That aside, it’s time to tackle the other snarling saber-toothed tiger in the room: the graphics.  Once again, I think development hell is to blame here as well.  While it’s true that (much more on consoles) this game looks nothing like the videos or tech demos, it gets better as it goes along.  What I see is something that was never fully compiled and optimized while it was in it’s long development and had to be pretty much neutered to run on a wide range of PCs and consoles.  Just like everything else in the game, it goes from about the quality of an early Xbox 360 shooter, to roughly comparable to other multiplatform games of the time by the time the credits roll.  It still has the same basic DirectX 9 effects and low-resolution textures throughout, but clearly for the later levels. the developers working on it were much more familiar with recent multiplatform shooters (probably Gearbox).  So what this means is that after you’ve gotten through those awful initial missions, there actually starts to be some eye candy too.  I stopped several times, even on the Xbox version, to gawk at the beautifully recreated film sets later in the game.  Not only did they have far better textures than early levels, but some areas were downright HUGE.  I’m just going to spoil it since they’ve shown the interior in screenshots and say that you get to stand on the ground outside the derelict spacecraft.  After you kill the baddies, you can just stand there and stare at it to your heart’s content, it is just as effing gigantic as it looked in the movies.  Many other iconic scenes offer the same.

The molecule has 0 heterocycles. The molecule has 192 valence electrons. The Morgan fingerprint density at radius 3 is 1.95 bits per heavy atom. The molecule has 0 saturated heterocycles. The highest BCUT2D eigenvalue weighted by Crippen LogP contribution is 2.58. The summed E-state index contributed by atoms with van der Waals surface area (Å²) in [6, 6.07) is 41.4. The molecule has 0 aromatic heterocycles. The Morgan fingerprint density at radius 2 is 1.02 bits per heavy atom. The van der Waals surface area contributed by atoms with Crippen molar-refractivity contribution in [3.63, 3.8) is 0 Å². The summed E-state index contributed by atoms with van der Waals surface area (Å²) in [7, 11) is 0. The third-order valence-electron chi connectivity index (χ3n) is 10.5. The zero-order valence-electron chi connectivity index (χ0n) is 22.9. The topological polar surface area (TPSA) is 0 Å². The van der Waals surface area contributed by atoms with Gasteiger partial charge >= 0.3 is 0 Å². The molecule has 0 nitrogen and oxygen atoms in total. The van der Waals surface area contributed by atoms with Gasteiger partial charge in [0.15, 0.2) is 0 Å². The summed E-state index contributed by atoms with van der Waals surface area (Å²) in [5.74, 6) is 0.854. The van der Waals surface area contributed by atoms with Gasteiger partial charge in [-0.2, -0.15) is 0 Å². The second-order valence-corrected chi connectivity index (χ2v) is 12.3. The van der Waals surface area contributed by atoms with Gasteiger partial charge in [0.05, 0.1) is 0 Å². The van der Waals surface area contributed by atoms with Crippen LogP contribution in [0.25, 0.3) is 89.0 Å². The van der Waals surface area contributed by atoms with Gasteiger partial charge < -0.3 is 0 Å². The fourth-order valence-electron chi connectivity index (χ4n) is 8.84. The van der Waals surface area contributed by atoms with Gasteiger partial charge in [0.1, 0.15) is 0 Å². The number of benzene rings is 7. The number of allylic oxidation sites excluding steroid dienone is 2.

The music is just a giant remix of themes from the movies with a few added bridges and samples.  ‘Nuff said.

The multiplayer made one very shameful but strategically brilliant move.  They tacked on a mode at the last minute that perfectly puts Left 4 Dead’s excellent formula around the Aliens franchise.  It’s a match made in heaven.  There are a couple of other modes which were clearly what they were going to offer before they came up with that bright idea, but the Escape mode is the star.  As you would imagine, the marines are trying to evac and the aliens are trying to stop them.  Just like good ol’ L-fer-D the aliens have different classes which specialize in different ways to halt the marine squad’s progress.  Yeah, it’s a game you’ve played before, but it’s also arguably a game that the Alien franchise invented.  It’s difficult to not see the influence of the hectic chase scenes in Aliens in many parts of the Left 4 Dead games.  Regardless of who’s chicken is laying who’s egg, it fits like a glove.  Alien players will have all sorts of interesting strategies to divide and conquer the marines.  Marines will generally be forced to stick together and advance slowly if they are against players of any skill.  The resulting gameplay dynamic is pretty much the scene in Aliens when they first enter the reactor.  It’s glorious fun, but as there are only two maps available so far and neither is any where near as long as an L4D level, it’s mostly a lark.